Changes Over Time in Union Relative Wage Effects in Great Britain and the United States
This paper uses broadly comparable micro data at the level of the individual to examine the extent to which union relative wage effects vary across groups and through time. The main findings may be summarized as follows. a) The union wage gap averages 15% in the US and 10% in Great Britain. b) The gap is positively correlated with the (lagged) unemployment rate, and appears to be untrended in both countries. Union wages are sticky. c) The size of the wage gap varies across groups. In both the US and Great Britain the differential is relatively high in the private sector, in non-manufacturing, for manuals, the young and the least educated. d) In the US there are no differences by race or gender in the size of the differential. In Great Britain it is higher both for women and non-whites. The fact that the differential has remained more or less constant in both Great Britain and the US is a puzzle, particularly given the rapid declines in union membership in both countries. The evidence does not appear to be consistent with the widely held view that union power has been emasculated.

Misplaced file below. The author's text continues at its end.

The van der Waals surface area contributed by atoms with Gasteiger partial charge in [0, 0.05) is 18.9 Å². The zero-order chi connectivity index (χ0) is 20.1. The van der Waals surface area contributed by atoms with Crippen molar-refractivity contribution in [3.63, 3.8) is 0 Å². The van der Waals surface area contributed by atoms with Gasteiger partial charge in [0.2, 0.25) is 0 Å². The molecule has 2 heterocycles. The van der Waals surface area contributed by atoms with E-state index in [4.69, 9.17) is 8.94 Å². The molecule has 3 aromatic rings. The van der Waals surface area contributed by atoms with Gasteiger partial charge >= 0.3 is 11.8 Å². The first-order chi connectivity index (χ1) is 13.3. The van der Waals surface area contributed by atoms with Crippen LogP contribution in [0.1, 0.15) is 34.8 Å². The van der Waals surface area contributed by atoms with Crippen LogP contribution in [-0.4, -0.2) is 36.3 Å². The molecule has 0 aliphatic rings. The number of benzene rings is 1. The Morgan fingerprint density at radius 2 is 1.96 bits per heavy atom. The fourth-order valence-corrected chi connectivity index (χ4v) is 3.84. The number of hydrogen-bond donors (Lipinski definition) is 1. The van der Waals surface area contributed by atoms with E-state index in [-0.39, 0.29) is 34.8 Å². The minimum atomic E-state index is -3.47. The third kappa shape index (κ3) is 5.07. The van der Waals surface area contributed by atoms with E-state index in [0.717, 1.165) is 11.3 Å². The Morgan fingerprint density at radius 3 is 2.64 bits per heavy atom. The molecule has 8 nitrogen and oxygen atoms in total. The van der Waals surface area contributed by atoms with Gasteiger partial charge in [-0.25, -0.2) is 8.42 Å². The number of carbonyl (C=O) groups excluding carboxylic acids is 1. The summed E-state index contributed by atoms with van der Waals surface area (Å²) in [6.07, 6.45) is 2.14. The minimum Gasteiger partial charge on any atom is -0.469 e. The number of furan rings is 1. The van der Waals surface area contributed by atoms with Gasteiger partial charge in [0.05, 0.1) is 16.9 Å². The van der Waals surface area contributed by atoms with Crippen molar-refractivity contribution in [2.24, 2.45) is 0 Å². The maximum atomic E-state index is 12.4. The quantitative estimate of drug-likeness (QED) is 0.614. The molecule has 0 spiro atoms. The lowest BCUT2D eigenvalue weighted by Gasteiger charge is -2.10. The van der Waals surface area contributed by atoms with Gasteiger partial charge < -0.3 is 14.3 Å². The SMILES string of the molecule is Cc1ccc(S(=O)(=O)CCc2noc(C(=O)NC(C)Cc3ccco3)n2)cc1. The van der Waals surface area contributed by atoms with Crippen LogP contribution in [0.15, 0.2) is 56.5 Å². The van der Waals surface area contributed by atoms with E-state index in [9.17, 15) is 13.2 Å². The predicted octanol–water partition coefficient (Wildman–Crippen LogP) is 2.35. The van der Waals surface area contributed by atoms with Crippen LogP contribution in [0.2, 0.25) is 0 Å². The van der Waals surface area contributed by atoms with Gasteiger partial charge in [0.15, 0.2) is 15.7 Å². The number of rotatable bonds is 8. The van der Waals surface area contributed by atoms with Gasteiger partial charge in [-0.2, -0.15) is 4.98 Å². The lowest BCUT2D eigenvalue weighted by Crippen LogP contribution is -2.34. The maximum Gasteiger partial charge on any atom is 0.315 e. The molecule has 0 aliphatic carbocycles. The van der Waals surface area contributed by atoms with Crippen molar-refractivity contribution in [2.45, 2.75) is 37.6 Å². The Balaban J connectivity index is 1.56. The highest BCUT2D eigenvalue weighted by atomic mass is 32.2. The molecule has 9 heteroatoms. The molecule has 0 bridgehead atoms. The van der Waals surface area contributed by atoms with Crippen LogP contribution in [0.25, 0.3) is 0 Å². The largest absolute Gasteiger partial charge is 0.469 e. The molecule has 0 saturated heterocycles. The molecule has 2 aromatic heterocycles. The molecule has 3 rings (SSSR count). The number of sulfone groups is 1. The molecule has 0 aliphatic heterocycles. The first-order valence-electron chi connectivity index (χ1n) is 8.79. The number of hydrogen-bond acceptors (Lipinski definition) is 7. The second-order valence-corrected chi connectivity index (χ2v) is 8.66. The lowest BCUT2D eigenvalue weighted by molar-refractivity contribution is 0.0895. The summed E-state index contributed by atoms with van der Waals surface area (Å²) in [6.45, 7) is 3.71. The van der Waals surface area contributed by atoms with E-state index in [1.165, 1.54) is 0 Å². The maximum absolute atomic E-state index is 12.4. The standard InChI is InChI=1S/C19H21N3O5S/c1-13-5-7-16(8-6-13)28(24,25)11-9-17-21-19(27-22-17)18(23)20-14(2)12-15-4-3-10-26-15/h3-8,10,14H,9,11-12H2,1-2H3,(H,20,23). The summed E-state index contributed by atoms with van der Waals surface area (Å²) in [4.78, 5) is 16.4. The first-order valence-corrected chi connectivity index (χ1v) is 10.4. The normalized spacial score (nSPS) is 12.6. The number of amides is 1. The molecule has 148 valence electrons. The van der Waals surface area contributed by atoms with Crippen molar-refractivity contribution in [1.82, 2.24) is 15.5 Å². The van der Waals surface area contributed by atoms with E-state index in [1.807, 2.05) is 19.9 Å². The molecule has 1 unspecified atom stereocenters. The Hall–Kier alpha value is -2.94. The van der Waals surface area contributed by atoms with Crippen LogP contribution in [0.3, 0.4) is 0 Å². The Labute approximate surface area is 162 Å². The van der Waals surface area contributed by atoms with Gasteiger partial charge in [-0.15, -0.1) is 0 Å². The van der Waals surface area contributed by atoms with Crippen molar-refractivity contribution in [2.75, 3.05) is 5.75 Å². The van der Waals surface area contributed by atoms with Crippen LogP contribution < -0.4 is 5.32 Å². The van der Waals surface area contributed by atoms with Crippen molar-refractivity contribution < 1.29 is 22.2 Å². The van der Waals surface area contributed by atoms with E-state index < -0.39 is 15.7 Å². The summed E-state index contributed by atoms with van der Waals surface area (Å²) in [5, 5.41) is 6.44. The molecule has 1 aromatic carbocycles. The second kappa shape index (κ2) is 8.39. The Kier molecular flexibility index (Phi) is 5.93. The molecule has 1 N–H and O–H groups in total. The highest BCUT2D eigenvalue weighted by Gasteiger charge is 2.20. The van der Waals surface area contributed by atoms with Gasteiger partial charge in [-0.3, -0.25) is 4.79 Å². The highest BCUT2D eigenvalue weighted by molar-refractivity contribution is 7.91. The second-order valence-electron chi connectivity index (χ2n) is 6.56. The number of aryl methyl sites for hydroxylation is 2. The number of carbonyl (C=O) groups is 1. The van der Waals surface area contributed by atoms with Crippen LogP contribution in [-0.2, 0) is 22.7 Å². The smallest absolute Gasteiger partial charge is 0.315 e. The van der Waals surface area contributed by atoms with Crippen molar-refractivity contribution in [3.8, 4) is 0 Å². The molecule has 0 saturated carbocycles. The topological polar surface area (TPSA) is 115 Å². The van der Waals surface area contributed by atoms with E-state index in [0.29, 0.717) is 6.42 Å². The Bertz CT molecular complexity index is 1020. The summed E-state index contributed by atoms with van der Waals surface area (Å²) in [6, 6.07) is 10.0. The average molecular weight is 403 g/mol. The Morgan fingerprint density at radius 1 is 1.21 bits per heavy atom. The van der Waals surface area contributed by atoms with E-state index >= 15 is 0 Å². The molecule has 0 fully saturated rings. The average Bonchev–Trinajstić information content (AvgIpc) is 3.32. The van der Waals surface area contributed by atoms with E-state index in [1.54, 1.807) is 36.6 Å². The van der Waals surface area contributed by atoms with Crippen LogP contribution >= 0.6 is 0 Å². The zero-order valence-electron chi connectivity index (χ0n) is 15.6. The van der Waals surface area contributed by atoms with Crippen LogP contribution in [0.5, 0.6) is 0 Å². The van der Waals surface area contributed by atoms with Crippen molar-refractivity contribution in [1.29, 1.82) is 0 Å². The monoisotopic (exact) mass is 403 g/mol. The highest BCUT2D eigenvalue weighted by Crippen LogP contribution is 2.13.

"Unionism in the United States and Other Advanced OECD Countries", Industrial Relations, Vol. 31, no. 1 (January 1992): 56-79.